John Adams Focus Barbican Centre, until 25th March, Tel: 0845 120 7500
John Adams is that rare thing, a living composer whose work has struck a chord with audiences well beyond the borders of the “new music” world. One reason for Adams’s eminence is that he spurns the fastidious “apolitical” stance of most composers and tackles big and often contentious themes. This five-concert series at the Barbican in London includes one of them: a symphony drawn from his most recent opera, Dr Atomic, which examines the agonised self-questioning of Robert Oppenheimer, leader of the team that created the first atomic bomb.
But there are more straightforward reasons for Adams’s rise to being the best-known “classical” composer worldwide. One is that he brings back the richly expressive harmonic palette which had long been absent from new music. Another is that his music pulsates with the rhythmic energy of American popular music, filtered through the interlocking patterns of minimalism. Together these create an inimitable relaxed energy and a sense of large spaces unfolding, like a drive down a Californian interstate in sound.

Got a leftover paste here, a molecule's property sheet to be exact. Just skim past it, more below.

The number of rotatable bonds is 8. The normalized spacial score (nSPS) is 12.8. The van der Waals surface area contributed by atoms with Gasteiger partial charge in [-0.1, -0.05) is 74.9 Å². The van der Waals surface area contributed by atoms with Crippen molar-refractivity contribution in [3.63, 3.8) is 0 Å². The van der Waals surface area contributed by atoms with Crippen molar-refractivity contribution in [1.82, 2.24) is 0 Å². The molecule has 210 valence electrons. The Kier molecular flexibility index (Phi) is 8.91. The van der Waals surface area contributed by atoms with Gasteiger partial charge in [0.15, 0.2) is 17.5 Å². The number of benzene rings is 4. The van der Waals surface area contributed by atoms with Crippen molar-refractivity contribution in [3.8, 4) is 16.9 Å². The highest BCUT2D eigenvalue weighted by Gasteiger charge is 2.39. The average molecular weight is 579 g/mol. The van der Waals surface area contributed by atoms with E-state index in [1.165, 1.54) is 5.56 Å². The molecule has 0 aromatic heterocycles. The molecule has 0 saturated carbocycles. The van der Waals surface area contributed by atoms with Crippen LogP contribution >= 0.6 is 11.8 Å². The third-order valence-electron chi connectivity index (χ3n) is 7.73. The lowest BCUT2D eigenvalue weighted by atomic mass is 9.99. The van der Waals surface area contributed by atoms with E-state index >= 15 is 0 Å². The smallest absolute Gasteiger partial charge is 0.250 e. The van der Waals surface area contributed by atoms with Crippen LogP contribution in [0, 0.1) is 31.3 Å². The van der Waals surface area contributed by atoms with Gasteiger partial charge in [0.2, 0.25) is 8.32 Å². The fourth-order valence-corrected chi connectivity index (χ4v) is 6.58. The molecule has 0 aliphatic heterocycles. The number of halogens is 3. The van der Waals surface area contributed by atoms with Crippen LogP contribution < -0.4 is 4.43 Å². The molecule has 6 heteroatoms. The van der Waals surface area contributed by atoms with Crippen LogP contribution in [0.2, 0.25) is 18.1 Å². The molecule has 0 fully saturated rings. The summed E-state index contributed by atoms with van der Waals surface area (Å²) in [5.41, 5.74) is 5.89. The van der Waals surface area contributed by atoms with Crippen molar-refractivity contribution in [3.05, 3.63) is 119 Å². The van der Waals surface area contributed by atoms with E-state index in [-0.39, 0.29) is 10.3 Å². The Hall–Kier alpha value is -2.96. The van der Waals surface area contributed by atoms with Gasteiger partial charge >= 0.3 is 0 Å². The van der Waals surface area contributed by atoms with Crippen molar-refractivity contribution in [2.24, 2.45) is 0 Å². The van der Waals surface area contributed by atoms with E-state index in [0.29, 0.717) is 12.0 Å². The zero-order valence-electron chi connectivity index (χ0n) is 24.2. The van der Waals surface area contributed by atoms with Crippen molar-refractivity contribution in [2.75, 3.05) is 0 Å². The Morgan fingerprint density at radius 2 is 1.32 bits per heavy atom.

This series includes his latest orchestral score, City Noir, which brilliantly evokes the nocturnal menace and glamour of film noir, plus the British premieres of two new chamber works.
This article originally appeared in the March 2010 edition of Prospect